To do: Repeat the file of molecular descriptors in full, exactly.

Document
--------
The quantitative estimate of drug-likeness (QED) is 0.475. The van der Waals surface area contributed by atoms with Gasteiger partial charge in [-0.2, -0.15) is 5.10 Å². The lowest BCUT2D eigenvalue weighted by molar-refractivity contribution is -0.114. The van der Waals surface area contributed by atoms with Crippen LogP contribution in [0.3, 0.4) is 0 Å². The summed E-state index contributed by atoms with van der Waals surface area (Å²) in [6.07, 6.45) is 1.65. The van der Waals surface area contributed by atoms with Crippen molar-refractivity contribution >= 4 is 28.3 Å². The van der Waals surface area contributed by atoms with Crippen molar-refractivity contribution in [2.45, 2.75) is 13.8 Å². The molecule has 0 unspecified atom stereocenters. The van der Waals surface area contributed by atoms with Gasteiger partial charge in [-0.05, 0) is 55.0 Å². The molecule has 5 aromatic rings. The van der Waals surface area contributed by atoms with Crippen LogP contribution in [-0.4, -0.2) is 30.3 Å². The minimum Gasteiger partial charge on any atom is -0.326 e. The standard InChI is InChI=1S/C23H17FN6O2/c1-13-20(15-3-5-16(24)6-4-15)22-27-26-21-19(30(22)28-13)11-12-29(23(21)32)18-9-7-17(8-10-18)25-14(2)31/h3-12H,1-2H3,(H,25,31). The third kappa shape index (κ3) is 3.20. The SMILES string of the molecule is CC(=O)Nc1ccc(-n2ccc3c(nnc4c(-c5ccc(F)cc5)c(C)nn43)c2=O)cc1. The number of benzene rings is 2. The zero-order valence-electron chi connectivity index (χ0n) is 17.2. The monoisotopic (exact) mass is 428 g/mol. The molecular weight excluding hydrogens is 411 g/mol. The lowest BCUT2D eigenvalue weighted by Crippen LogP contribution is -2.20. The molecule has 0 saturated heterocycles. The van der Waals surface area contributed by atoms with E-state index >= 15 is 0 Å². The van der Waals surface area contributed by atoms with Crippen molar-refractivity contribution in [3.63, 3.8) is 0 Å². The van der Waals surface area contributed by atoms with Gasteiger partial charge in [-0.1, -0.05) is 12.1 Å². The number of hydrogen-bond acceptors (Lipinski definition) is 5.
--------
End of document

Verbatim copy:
The quantitative estimate of drug-likeness (QED) is 0.475. The van der Waals surface area contributed by atoms with Gasteiger partial charge in [-0.2, -0.15) is 5.10 Å². The lowest BCUT2D eigenvalue weighted by molar-refractivity contribution is -0.114. The van der Waals surface area contributed by atoms with Crippen LogP contribution in [0.3, 0.4) is 0 Å². The summed E-state index contributed by atoms with van der Waals surface area (Å²) in [6.07, 6.45) is 1.65. The van der Waals surface area contributed by atoms with Crippen molar-refractivity contribution >= 4 is 28.3 Å². The van der Waals surface area contributed by atoms with Crippen molar-refractivity contribution in [2.45, 2.75) is 13.8 Å². The molecule has 0 unspecified atom stereocenters. The van der Waals surface area contributed by atoms with Gasteiger partial charge in [-0.05, 0) is 55.0 Å². The molecule has 5 aromatic rings. The van der Waals surface area contributed by atoms with Crippen LogP contribution in [-0.4, -0.2) is 30.3 Å². The minimum Gasteiger partial charge on any atom is -0.326 e. The standard InChI is InChI=1S/C23H17FN6O2/c1-13-20(15-3-5-16(24)6-4-15)22-27-26-21-19(30(22)28-13)11-12-29(23(21)32)18-9-7-17(8-10-18)25-14(2)31/h3-12H,1-2H3,(H,25,31). The third kappa shape index (κ3) is 3.20. The SMILES string of the molecule is CC(=O)Nc1ccc(-n2ccc3c(nnc4c(-c5ccc(F)cc5)c(C)nn43)c2=O)cc1. The number of benzene rings is 2. The zero-order valence-electron chi connectivity index (χ0n) is 17.2. The monoisotopic (exact) mass is 428 g/mol. The molecular weight excluding hydrogens is 411 g/mol. The lowest BCUT2D eigenvalue weighted by Crippen LogP contribution is -2.20. The molecule has 0 saturated heterocycles. The van der Waals surface area contributed by atoms with E-state index >= 15 is 0 Å². The van der Waals surface area contributed by atoms with Crippen molar-refractivity contribution in [3.63, 3.8) is 0 Å². The van der Waals surface area contributed by atoms with Gasteiger partial charge in [-0.1, -0.05) is 12.1 Å². The number of hydrogen-bond acceptors (Lipinski definition) is 5.